The economy in crisis: Ingham warns Major on news management

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The Independent Online
(First Edition)

SIR BERNARD Ingham, former press secretary to Margaret Thatcher, said yesterday that he would shoot himself if he was confronted by the tide of criticism facing John Major.

Sir Bernard's warning that the Government has 'stopped thinking politically' is shared by senior Cabinet ministers alarmed at the failure of the Government to win the propaganda battle on the closure of coal mines.

They are pressing the Prime Minister to improve the Government's news management before public expenditure cuts are announced.

With Tory MPs openly asking how much bad news the Government can stand, ministers are braced for worse to come. Virginia Bottomley, the Secretary of State for Health, is to publish shortly a report on the closure of up to four London hospitals.

The public expenditure cuts, to be announced early in November with the Chancellor's Autumn Statement, will add to the Government's agony. They are certain to provoke an outcry and the possibility of confrontation with public sector unions.

Ministers are privately urging Mr Major to re-establish a group of senior ministers who acted as troubleshooters and planners in the run-up to the general election. The group included Richard Ryder, the chief whip, Lord Wakeham, leader of the Lords, and John MacGregor, Secretary of State for Transport.

They met at Number 12 Downing Street, the chief whip's official residence, to co-ordinate the presentation of government policies and announcements.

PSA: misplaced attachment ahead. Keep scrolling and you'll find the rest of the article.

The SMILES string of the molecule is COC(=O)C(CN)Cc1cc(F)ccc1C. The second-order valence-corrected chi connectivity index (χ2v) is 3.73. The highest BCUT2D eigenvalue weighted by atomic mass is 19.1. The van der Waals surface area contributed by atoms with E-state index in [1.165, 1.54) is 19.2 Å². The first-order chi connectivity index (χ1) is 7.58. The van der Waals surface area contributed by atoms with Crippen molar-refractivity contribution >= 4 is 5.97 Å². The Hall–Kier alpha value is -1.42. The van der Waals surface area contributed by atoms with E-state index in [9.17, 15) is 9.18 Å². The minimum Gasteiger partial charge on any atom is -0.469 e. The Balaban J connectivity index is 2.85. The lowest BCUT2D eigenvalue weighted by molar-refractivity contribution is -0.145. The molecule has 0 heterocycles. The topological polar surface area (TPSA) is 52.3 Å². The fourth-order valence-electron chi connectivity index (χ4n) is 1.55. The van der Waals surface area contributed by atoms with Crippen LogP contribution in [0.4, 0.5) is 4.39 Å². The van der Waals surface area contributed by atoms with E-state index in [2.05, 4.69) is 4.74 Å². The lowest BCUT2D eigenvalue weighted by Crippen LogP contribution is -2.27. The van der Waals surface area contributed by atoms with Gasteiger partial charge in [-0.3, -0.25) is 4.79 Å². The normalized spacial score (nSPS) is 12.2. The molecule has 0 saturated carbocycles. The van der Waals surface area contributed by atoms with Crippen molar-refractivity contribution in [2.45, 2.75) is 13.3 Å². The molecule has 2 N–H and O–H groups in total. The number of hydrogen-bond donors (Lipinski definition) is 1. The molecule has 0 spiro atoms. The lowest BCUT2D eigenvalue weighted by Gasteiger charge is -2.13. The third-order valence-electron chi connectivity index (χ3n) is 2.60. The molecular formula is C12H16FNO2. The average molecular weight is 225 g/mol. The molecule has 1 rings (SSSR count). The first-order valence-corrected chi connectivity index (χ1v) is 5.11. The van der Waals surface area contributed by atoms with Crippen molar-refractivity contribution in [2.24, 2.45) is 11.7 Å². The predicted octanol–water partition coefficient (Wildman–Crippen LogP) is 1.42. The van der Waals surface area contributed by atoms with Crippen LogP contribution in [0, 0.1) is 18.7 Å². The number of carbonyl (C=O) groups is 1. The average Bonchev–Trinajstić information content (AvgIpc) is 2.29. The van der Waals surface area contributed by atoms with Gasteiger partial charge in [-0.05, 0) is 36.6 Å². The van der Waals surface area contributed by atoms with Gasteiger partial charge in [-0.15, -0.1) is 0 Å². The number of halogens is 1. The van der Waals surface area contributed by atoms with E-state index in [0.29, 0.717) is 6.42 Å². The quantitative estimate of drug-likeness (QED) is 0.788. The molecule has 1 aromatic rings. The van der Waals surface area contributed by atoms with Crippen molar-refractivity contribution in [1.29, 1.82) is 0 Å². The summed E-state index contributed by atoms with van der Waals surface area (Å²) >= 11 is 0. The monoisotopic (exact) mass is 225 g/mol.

Sir Bernard, who held Monday conferences with the heads of all Whitehall departments to ensure that bad news was carefully managed, was criticised for politicising his civil service job.

Former colleagues said he tried to avoid bad news being announced on Tuesdays and Thursdays to avoid upsetting Prime Minister's Questions in Parliament. Gus O'Donnell, his successor, has avoided politicising the job under Mr Major.

Sir Bernard said it was 'amazing' that the full Cabinet had not discussed the coal mine closures until after they were announced.

'You could argue they were working to a clear policy, to just leave it to the market and prepare for privatisation and that within that policy framework you get on with it.

'The fact that ministers are making it known (that they were not consulted) suggests that there is a lot of worry about it. The Government, early in its life, has stopped thinking politically.'

Asked on BBC Television what he would do, he said: 'I would probably shoot myself. But we have been through these times before . . .

'It is a pretty appalling day. There is not much you can do about it. The country is very upset that two-thirds of the mining industry is being knocked out with barely no notice.'

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